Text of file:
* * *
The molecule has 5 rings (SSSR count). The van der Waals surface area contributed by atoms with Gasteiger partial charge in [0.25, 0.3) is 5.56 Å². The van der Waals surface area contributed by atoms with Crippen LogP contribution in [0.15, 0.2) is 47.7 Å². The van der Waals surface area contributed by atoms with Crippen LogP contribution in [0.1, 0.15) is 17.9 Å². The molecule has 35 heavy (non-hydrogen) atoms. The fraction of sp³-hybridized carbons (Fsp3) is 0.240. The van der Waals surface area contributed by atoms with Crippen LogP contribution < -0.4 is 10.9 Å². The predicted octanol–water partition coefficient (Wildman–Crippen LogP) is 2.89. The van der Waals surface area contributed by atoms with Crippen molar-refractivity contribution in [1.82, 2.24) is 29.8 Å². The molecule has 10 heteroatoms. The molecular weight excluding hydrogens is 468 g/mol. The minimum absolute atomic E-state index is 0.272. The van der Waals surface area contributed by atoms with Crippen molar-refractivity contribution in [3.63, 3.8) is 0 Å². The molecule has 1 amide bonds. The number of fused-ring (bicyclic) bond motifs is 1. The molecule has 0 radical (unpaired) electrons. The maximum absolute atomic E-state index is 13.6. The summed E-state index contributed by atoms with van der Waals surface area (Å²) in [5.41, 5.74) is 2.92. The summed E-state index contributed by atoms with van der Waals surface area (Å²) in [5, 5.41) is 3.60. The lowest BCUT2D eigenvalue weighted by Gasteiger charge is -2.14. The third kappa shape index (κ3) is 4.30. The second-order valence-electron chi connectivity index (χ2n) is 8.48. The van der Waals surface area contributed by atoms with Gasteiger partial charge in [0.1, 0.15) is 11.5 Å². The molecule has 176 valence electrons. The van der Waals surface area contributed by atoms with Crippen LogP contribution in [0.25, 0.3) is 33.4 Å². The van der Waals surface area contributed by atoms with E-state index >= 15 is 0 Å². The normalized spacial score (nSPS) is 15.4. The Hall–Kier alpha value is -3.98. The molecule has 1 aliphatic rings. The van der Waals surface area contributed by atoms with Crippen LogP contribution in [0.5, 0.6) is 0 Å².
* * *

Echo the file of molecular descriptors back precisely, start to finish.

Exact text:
The molecule has 5 rings (SSSR count). The van der Waals surface area contributed by atoms with Gasteiger partial charge in [0.25, 0.3) is 5.56 Å². The van der Waals surface area contributed by atoms with Crippen LogP contribution in [0.15, 0.2) is 47.7 Å². The van der Waals surface area contributed by atoms with Crippen LogP contribution in [0.1, 0.15) is 17.9 Å². The molecule has 35 heavy (non-hydrogen) atoms. The fraction of sp³-hybridized carbons (Fsp3) is 0.240. The van der Waals surface area contributed by atoms with Crippen LogP contribution < -0.4 is 10.9 Å². The predicted octanol–water partition coefficient (Wildman–Crippen LogP) is 2.89. The van der Waals surface area contributed by atoms with Crippen molar-refractivity contribution in [1.82, 2.24) is 29.8 Å². The molecule has 10 heteroatoms. The molecular weight excluding hydrogens is 468 g/mol. The minimum absolute atomic E-state index is 0.272. The van der Waals surface area contributed by atoms with Crippen molar-refractivity contribution in [3.63, 3.8) is 0 Å². The molecule has 1 amide bonds. The number of fused-ring (bicyclic) bond motifs is 1. The molecule has 0 radical (unpaired) electrons. The maximum absolute atomic E-state index is 13.6. The summed E-state index contributed by atoms with van der Waals surface area (Å²) in [5.41, 5.74) is 2.92. The summed E-state index contributed by atoms with van der Waals surface area (Å²) in [5, 5.41) is 3.60. The lowest BCUT2D eigenvalue weighted by Gasteiger charge is -2.14. The third kappa shape index (κ3) is 4.30. The second-order valence-electron chi connectivity index (χ2n) is 8.48. The van der Waals surface area contributed by atoms with Gasteiger partial charge in [0.1, 0.15) is 11.5 Å². The molecule has 176 valence electrons. The van der Waals surface area contributed by atoms with Crippen LogP contribution in [0.25, 0.3) is 33.4 Å². The van der Waals surface area contributed by atoms with E-state index >= 15 is 0 Å². The normalized spacial score (nSPS) is 15.4. The Hall–Kier alpha value is -3.98. The molecule has 1 aliphatic rings. The van der Waals surface area contributed by atoms with Crippen LogP contribution in [0.5, 0.6) is 0 Å².